As I provided in my argument, Hobbes offers a radical alternative to the state of nature. His omnipotent sovereign is prone to creating a situation similar to one it endeavored to replace. By giving enormous power to his sovereign, Hobbes argued that it is the only option that citizens have in order to evade the war of the state of nature. As I articulated in this paper, that is not necessarily true. All-powerful rulers, if unchecked, are incredibly likely to create conditions that would make citizens prefer temporary anarchy.  Hobbes put too much faith in his sovereign believing that he would have the necessary moral and intellectual capacity to contain the endless violence of his subjects. He did not, however, consider the likelihood of citizens developing an aversion towards totalitarianism and resorting to violence to overthrow the abusive sovereign. Finally, even if the supreme ruler turned out to be someone impeccable, he wouldn’t be able to apply the same methods internationally, since all “Leviathans” would vigorously try making their moral and legal principles universal. And if that’s the case, the world would be in perpetual war and chaos.

Works Cited

Buchheim, Hans. “Life Under Totalitarian Rule.” Totalitarian Rule: Its Nature and Characteristics. Middletown, CT: Wesleyan UP, 1968. 38-55. Print.

David, Saul. “Napoleon’s Failure: For the Want of a Winter Horseshoe.” BBC.com. N.p., 9 Feb. 2012. Web. 9 Dec. 2015. <http://www.bbc.com/news/magazine-16929522>.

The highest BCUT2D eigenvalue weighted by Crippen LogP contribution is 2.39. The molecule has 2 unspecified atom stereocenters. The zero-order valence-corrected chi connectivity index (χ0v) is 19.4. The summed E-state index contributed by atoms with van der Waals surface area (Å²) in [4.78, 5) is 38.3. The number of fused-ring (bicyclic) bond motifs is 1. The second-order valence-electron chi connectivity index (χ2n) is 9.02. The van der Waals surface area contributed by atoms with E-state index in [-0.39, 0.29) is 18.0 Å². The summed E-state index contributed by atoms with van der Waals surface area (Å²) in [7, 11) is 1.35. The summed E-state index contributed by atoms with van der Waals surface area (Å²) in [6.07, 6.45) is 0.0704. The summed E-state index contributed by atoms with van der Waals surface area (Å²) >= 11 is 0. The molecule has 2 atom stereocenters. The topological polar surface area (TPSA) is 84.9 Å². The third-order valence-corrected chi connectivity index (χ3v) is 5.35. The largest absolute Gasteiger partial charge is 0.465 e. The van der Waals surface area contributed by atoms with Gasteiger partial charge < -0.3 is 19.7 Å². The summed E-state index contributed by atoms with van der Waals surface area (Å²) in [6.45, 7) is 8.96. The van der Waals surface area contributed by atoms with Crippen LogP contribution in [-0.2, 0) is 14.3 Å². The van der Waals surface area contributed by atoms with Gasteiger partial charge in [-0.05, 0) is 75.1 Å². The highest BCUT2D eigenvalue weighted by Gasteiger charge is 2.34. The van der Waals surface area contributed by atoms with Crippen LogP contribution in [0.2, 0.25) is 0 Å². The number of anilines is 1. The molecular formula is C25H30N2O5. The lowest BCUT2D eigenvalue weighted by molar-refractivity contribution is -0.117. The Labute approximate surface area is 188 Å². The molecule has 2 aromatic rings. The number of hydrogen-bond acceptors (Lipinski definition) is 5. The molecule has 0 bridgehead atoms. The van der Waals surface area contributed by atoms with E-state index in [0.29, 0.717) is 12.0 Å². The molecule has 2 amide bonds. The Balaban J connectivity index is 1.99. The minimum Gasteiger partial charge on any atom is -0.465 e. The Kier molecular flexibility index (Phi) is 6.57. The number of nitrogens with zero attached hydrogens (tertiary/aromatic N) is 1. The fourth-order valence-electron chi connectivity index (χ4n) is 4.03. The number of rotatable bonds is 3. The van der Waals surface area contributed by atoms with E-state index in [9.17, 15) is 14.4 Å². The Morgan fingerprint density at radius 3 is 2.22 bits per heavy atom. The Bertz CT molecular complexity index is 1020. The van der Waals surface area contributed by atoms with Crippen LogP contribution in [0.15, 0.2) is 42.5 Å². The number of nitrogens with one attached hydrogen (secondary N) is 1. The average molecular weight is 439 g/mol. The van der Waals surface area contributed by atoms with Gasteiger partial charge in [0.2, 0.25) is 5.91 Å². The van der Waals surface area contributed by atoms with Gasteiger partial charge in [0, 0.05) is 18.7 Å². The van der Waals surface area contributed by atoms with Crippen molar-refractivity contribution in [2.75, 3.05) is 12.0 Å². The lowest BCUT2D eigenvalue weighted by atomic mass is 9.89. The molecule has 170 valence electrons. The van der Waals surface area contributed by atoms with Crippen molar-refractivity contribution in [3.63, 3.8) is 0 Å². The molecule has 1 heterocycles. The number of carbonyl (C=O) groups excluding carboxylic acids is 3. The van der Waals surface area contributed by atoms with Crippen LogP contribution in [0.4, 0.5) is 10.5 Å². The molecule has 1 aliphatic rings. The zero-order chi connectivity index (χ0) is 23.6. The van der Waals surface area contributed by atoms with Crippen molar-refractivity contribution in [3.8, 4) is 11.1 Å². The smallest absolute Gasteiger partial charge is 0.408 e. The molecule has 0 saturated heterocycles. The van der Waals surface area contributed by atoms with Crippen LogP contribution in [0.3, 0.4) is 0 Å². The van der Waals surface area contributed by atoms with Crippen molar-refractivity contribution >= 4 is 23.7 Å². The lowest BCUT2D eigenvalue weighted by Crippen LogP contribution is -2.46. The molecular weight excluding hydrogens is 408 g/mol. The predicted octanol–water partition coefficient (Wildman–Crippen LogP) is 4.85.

Hobbes, Thomas. “Leviathan.” Leviathan. N.p.: n.p., n.d. N. pag. The Online Literature Library. Web. 09 Dec. 2015. <http://literature.org/authors/hobbes-thomas/leviathan/chapter-13.html>.

John, Watkins W. N. “How the Sovereign Is Made.” Hobbes’s System of Ideas; a Study in the Political Significance of Philosophical Theories. London: Hutchinson, 1965. 157-62. Print.

Macpherson, C. B. “The Self-perpetuating Sovereign.” The Political Theory of Possessive Individualism: Hobbes to Locke. Oxford: Clarendon, 1964. 90-95. Print.

McNeilly, F. S. “The Absolute Sovereign.” The Anatomy of Leviathan. New York: Macmillan, 1968. 231-40. Print.

Nicolo, Machiiavelli. “Concerning Cruelty And Clemency, And Whether It Is Better To Be Loved Than Feared.” Machiavelli: The Prince: Chapter XVII. N.p., n.d. Web. 11 Dec. 2015. <http://www.constitution.org/mac/prince17.htm>.

Russell, Bertrand. “Hobbes’s Leviathan.” A History of Western Philosophy. New York: Simon & Schuster, 1972. 546-57. Print.

About the Author 

Erik Khzmalyan holds a B.A. in Political Science from Southwest Minnesota State University. His research interests include Middle East Politics, American Foreign Policy, and Political Philosophy.

DISCLAIMER: The views and opinions expressed in the article are solely those of the author(s) and do not necessarily reflect the official policy or position of the ERA Institute.